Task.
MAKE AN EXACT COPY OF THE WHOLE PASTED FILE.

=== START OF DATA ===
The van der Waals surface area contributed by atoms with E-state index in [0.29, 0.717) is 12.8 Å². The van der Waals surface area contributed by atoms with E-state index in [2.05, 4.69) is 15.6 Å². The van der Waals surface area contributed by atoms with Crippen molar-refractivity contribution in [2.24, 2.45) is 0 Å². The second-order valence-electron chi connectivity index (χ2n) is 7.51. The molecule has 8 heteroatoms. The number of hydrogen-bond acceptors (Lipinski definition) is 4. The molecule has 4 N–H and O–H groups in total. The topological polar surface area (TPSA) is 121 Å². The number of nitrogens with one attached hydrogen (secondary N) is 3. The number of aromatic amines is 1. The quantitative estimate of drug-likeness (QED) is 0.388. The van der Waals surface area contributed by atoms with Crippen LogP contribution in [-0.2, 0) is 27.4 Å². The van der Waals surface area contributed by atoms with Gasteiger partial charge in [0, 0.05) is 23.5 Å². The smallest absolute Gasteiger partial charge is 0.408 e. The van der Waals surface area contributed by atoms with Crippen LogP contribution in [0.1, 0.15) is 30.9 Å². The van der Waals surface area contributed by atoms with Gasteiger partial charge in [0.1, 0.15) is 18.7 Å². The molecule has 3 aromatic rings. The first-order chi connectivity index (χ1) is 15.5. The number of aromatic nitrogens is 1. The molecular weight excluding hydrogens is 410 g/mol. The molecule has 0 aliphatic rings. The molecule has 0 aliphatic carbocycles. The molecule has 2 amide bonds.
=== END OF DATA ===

The van der Waals surface area contributed by atoms with E-state index in [0.29, 0.717) is 12.8 Å². The van der Waals surface area contributed by atoms with E-state index in [2.05, 4.69) is 15.6 Å². The van der Waals surface area contributed by atoms with Crippen molar-refractivity contribution in [2.24, 2.45) is 0 Å². The second-order valence-electron chi connectivity index (χ2n) is 7.51. The molecule has 8 heteroatoms. The number of hydrogen-bond acceptors (Lipinski definition) is 4. The molecule has 4 N–H and O–H groups in total. The topological polar surface area (TPSA) is 121 Å². The number of nitrogens with one attached hydrogen (secondary N) is 3. The number of aromatic amines is 1. The quantitative estimate of drug-likeness (QED) is 0.388. The van der Waals surface area contributed by atoms with Crippen LogP contribution in [-0.2, 0) is 27.4 Å². The van der Waals surface area contributed by atoms with Gasteiger partial charge in [0, 0.05) is 23.5 Å². The smallest absolute Gasteiger partial charge is 0.408 e. The van der Waals surface area contributed by atoms with Crippen LogP contribution in [0.1, 0.15) is 30.9 Å². The van der Waals surface area contributed by atoms with Gasteiger partial charge in [0.1, 0.15) is 18.7 Å². The molecule has 3 aromatic rings. The first-order chi connectivity index (χ1) is 15.5. The number of aromatic nitrogens is 1. The molecular weight excluding hydrogens is 410 g/mol. The molecule has 0 aliphatic rings. The molecule has 0 aliphatic carbocycles. The molecule has 2 amide bonds.